The green pitcher above was purchased in a small town near Avignon, Fr., just after eating too much pasta bolognese that made me feel sluggish, causing me to peddle my bike with great effort. We were there just after 9/11, a surreal time for all of us, and I remember that I felt so wicked to be out enjoying such a luxurious escape bicycling around Provence for a good week. The pitcher now has a chip in it, imperfect and real, like my life. I love my life, I love being an artist. I deal with being imperfect.
The vessels originated from Spain, Switzerland, France, Portugal, Portland, Oregon, and Venice, and are artworks of color and memories of travel and discovery. Locally, hand crafted objects were collected from Healdsburg and St Helena.
As an artist, I relish seeing parts of life from a different perspective, from up above in this case. I see vessels and containers, holders of food, sustenance and flowers, all from happy times. I am so very grateful for these small bench marks of my life experience and envision them carrying on in the same way.
I think I will to paint the hutch next.
"EVACUATION" - a photo taken from our car early in the morning as we passed through the countryside near Petaluma along with over 150,000 others who evacuated during the Kencade fire in late October. We were away for four days. I am still hearing other people's stories, and can see the effect that it made on our community. We are sensitive, and we are survivors.
The artwork for my current exhibit, "Atmospheric & Over the Edge", was moved a number of times due to the interruption of the possible danger from the fire and the evacuations. I installed the show at Fulton Crossing the morning after we returned from the evacuation, and felt a dazed out, Herculean effort that I pulled off with some sort of nonchalance, as we all did during that time.
The exhibit will remain in the featured artist gallery through December 29 at Fulton Crossing. We still have our 3rd Friday Open Studio the evening of December 20th as well. I invite you to join me there!!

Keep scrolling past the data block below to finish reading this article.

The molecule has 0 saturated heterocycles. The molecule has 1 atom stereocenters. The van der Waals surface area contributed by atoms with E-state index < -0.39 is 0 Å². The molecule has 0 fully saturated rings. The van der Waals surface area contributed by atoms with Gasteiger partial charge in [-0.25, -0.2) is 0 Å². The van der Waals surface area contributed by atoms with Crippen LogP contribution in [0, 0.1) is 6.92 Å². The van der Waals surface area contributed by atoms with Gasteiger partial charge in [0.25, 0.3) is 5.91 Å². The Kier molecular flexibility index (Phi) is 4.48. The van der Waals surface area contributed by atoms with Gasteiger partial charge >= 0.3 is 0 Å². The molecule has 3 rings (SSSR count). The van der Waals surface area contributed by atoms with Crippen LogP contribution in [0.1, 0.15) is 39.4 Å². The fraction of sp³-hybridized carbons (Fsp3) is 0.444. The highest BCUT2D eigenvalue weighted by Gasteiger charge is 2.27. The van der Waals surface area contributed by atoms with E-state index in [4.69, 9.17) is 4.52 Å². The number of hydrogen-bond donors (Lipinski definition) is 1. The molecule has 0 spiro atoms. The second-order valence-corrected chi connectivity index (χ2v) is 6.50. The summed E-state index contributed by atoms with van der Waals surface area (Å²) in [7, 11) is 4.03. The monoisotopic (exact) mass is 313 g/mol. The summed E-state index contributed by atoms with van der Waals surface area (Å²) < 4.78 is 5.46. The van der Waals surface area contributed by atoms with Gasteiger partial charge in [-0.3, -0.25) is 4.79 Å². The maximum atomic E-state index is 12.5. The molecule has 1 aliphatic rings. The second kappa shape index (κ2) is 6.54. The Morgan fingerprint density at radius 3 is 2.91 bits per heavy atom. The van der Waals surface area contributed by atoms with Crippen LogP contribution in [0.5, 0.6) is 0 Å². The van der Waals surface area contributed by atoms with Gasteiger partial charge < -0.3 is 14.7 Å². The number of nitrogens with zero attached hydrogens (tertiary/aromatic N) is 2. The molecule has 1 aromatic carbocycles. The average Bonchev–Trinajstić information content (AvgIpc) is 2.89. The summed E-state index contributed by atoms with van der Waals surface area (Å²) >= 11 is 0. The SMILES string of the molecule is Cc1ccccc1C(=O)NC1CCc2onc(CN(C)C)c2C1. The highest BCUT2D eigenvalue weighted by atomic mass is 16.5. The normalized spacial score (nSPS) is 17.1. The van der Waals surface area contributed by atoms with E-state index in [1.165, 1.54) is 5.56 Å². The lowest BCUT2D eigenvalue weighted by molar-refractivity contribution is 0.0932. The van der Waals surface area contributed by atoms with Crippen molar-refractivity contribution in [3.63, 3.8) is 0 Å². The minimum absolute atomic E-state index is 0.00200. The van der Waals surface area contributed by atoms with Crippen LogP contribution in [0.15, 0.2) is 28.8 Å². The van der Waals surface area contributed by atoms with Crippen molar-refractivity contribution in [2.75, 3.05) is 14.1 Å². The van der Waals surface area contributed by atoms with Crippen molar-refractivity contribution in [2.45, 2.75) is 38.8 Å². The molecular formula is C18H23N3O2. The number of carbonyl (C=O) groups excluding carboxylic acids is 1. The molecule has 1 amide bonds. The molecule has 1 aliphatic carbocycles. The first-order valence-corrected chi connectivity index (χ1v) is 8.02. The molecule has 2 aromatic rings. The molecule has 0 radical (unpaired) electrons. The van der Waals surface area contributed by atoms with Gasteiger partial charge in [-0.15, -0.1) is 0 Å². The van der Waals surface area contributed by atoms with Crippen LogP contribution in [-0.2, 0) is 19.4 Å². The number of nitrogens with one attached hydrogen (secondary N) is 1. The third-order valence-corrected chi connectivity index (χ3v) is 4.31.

When I am at my desk organizing my life and looking up dates, I become a little impatient when I have to stop and check the calendar on my smart phone or desk computer, because doing so requires so many steps . . . .
Last year I was gifted a narrow art-filled calendar that hung on a tiny nail near my desk. I loved using it and found that it much more easy to glance over to my right to reference a date, say, Tuesday the 19th, to see what day of the week it fell on.
This year I decided to design my own narrow art-filled calendar for 2020 and share it with the public for purchase. It also seemed like a good idea to use it promotionally and give a calendar to my art collectors, and gallerists, and all who have supported and encouraged me over time, especially during the past year.
I am not a graphics designer, but I do edit photos in photoshop and create layouts for postcards, newsletters and marketing pieces in inDesign. For the most part I have always enjoyed the process.
So, it's official. The coming year, 2020, has birthed a new calendar that contains twelve months of pages in contemporary style colorations from images of original oil paintings that I have created this year. I wanted the content to invoke optimism with each passing page, to brighten up a space and help a fellow human being stay present and organized.